Grades of Beef - USDA Prime, Choice, Select, Black Angus, Grass Fed - What Do They All Mean?
Buy the Right Steak!
Choice, prime, Angus, organic, select…! Wow, buying a piece of meat sure can get confusing, and the prices can range pretty drastically too. So what do these terms mean, and what do you need to know to buy a piece of meat your family is going to enjoy, at a price you can afford?
USDA Grading System
The USDA runs a voluntary meat gradient system for beef producers. The grades are as follows and in descending order of quality and price
Meat is graded by the amount of marbling in the beef. Cuts of meat with greater fat quantities inside the grain are awarded higher gradient scores. The fattiest cuts – USDA Prime, comprise only 4% of beef going to market, and these expensive cuts are destined almost exclusively for hotels and restaurants.
50% of retail meat is of USDA Choice quality, and most of the remaining supermarket meat is of Select quality. Lower quality meat is not normally passed through the USDA grading system.
Why is Marbling Important?
Intramuscular fat is important for high heat and dry heat cooking techniques, such as pan frying, broiling or grilling – how we typically cook our steaks. The greater quantities of fat within the grains of meat keep the cooked steaks juicy and tender.
As a general rule, if you have the choice of buying a USDA Choice sirloin, or a USDA Select rib eye, for example, and both were of a similar price, you would be better off going for the normally tougher and cheaper sirloin, of a higher USDA grade.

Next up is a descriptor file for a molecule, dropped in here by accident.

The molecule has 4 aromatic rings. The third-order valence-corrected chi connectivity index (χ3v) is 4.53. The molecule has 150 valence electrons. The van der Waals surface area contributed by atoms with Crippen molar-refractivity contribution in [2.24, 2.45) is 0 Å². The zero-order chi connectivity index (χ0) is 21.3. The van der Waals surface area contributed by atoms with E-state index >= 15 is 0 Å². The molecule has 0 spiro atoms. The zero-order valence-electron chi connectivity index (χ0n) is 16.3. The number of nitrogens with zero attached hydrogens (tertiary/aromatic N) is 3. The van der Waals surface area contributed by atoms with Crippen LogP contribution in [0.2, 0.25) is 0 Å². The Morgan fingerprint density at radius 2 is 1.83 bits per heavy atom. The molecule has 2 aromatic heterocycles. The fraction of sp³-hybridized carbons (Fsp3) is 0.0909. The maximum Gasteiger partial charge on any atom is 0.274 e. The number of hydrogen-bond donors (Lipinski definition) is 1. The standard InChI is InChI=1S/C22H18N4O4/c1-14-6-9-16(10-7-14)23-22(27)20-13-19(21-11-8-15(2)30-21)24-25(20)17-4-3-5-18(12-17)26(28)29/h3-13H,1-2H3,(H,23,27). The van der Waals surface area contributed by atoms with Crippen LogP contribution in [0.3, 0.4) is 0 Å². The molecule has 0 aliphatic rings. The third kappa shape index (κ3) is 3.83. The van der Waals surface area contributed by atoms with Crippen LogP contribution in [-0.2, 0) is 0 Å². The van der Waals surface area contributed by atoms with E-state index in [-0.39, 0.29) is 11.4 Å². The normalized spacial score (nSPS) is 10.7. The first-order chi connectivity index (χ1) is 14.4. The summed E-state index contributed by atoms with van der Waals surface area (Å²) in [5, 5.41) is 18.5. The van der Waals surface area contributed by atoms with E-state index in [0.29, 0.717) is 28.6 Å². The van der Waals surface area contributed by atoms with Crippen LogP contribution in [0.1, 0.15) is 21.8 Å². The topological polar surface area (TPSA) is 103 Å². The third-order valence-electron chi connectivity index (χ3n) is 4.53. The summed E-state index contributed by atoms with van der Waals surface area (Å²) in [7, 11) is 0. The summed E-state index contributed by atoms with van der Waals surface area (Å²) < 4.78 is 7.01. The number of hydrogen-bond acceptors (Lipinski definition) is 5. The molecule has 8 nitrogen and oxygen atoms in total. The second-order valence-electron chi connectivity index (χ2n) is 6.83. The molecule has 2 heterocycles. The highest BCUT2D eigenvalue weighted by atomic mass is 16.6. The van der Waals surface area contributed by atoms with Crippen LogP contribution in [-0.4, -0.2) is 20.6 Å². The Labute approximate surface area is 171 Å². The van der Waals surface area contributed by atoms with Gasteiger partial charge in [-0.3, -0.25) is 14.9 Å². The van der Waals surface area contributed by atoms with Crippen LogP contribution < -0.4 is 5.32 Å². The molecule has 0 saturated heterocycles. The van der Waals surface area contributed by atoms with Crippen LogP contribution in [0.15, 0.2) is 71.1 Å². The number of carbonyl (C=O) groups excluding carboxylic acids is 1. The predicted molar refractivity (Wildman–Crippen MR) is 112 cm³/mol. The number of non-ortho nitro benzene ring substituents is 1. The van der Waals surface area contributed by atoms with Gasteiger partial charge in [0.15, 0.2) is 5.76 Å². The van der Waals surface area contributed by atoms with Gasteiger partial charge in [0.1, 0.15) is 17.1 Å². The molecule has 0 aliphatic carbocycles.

Here is a short glossary of other beef terms you might see on a supermarket label.
Angus (Black Angus)
This is a breed of cattle loved by ranchers for putting on weight and fat quickly, and which often develops a high marbling in the meat.
Japanese style steak. The term Wagyu refers to a few breeds of cattle that have been bread for very high marbling in the meat. Wagyu cows are fed a unique diet (which has traditionally included beer) to provide a unique and delicious tasting meat. Japanese Kobe beef is some of the world's most expensive meat. Japanese Wagyu cows have been bred with American Angus cows to produce an also very tasty American Kobe beef.
An organic certification indicates that the cow has been raised hormone free.
Grass fed beef is raised primarily on pasture grazing rather than feedlot corn. Grass fed beef is more costly to produce, but aficionados say it presents with more complex meaty flavors. Grass fed cows are not generally as well marbled as corn fed cows, and grass fed beef is not generally entered into the USDA grading system for this reason.
- USDA website
If you want to learn more about why and how the USDA grades beef - go the source here!